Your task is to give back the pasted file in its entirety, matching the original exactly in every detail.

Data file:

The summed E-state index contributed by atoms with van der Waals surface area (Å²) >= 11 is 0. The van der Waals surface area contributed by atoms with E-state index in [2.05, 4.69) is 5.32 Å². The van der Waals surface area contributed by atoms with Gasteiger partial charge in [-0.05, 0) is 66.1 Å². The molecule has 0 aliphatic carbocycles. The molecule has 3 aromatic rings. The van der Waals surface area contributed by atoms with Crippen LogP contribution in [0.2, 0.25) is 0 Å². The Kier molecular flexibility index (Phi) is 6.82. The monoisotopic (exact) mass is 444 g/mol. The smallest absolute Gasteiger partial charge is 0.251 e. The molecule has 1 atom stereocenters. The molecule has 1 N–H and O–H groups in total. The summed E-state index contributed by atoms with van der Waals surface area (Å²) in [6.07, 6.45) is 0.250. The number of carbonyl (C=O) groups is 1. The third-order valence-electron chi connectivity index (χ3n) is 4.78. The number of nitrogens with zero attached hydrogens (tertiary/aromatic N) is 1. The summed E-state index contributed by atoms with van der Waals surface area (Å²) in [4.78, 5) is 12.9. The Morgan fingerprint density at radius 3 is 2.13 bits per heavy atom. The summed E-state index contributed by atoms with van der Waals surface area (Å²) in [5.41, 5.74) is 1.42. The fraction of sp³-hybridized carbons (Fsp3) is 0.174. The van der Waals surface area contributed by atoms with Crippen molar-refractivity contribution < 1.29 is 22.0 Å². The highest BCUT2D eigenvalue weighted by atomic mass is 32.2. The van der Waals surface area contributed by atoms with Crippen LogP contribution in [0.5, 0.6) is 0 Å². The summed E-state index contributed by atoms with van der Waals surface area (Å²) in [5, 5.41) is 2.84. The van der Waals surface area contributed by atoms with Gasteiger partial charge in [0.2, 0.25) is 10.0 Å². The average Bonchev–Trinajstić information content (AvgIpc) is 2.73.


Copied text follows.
The summed E-state index contributed by atoms with van der Waals surface area (Å²) >= 11 is 0. The van der Waals surface area contributed by atoms with E-state index in [2.05, 4.69) is 5.32 Å². The van der Waals surface area contributed by atoms with Gasteiger partial charge in [-0.05, 0) is 66.1 Å². The molecule has 0 aliphatic carbocycles. The molecule has 3 aromatic rings. The van der Waals surface area contributed by atoms with Crippen LogP contribution in [0.2, 0.25) is 0 Å². The Kier molecular flexibility index (Phi) is 6.82. The monoisotopic (exact) mass is 444 g/mol. The smallest absolute Gasteiger partial charge is 0.251 e. The molecule has 1 atom stereocenters. The molecule has 1 N–H and O–H groups in total. The summed E-state index contributed by atoms with van der Waals surface area (Å²) in [6.07, 6.45) is 0.250. The number of carbonyl (C=O) groups is 1. The third-order valence-electron chi connectivity index (χ3n) is 4.78. The number of nitrogens with zero attached hydrogens (tertiary/aromatic N) is 1. The summed E-state index contributed by atoms with van der Waals surface area (Å²) in [4.78, 5) is 12.9. The Morgan fingerprint density at radius 3 is 2.13 bits per heavy atom. The summed E-state index contributed by atoms with van der Waals surface area (Å²) in [5.41, 5.74) is 1.42. The fraction of sp³-hybridized carbons (Fsp3) is 0.174. The van der Waals surface area contributed by atoms with Crippen molar-refractivity contribution < 1.29 is 22.0 Å². The highest BCUT2D eigenvalue weighted by atomic mass is 32.2. The van der Waals surface area contributed by atoms with Crippen LogP contribution in [0.5, 0.6) is 0 Å². The summed E-state index contributed by atoms with van der Waals surface area (Å²) in [5, 5.41) is 2.84. The van der Waals surface area contributed by atoms with Gasteiger partial charge in [0.2, 0.25) is 10.0 Å². The average Bonchev–Trinajstić information content (AvgIpc) is 2.73.